CORONAVIRUS ALERT: Any symptoms of fever, cough, difficulty breathing AND travel to high risk areas(China, Italy, Iran and South Korea) in last 14 days or if you have been in close contact with someone who has traveled to these areas. NOTIFY YOUR PHYSICIAN IMMEDIATELY!
After much consideration, and in an effort to protect the well-being of our community, we have made a decision to implement caregiver and visitor limitations at all MOH clinics that include:
No Visitors are allowed in the clinics
Only 1 caregiver can accompany a patient in the practice if they have no upper respiratory symptoms - upper respiratory symptoms include: a cough, fever of 101.1 and above, nasal congestion, runny nose or sore throat
Children age 15 or younger are not allowed in the clinic until further notice
The health and safety of our MOH patients and staff is our top priority. We recognize that these visitor limitations may cause concerns, so if you feel you have a special circumstance, please notify the front desk so a manager can discuss your situation.Visitors with flu-like symptoms are not permitted to visit our offices in order to protect patients and staff.
The following offices, Wheaton and Germantown have consolidated to our Rockville & Bethesda locations. In addition, our Mt. Airy office has consolidated to our Frederick location.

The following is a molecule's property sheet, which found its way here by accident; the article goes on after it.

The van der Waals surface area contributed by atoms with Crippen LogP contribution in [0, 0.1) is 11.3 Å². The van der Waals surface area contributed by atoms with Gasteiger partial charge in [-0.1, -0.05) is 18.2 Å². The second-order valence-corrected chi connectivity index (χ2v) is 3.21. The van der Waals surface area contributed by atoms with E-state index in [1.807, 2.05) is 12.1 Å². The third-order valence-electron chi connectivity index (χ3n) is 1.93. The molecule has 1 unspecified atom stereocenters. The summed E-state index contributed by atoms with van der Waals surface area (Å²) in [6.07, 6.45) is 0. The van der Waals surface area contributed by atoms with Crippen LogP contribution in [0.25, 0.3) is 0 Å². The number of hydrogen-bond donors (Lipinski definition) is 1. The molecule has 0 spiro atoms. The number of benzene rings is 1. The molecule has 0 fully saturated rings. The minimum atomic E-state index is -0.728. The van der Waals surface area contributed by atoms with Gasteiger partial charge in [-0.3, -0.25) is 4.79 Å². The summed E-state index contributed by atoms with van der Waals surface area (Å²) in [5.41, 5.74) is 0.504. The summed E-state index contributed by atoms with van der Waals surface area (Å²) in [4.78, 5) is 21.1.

Hodgkin lymphoma is a cancer that begins in cells of the immune system. The immune system fights infections and other diseases.
Hodgkin lymphoma can start almost anywhere. Usually, it's first found in a lymph node above the diaphragm, the thin muscle that separates the chest from the abdomen. But Hodgkin lymphoma also may be found in a group of lymph nodes. Sometimes it starts in other parts of the lymphatic system.
Hodgkin lymphoma begins when a lymphocyte (usually a B cell) becomes abnormal. The abnormal cell is called a Reed-Sternberg cell. (See photo below.)
The Reed-Sternberg cell divides to make copies of itself. The new cells divide again and again, making more and more abnormal cells. The abnormal cells don't die when they should. They don't protect the body from infections or other diseases. The buildup of extra cells often forms a mass of tissue called a growth or tumor.
Visit the National Cancer Institute where this information and more can be found about Hodgkin Lymphoma or ask your cancer care team questions about your individual situation.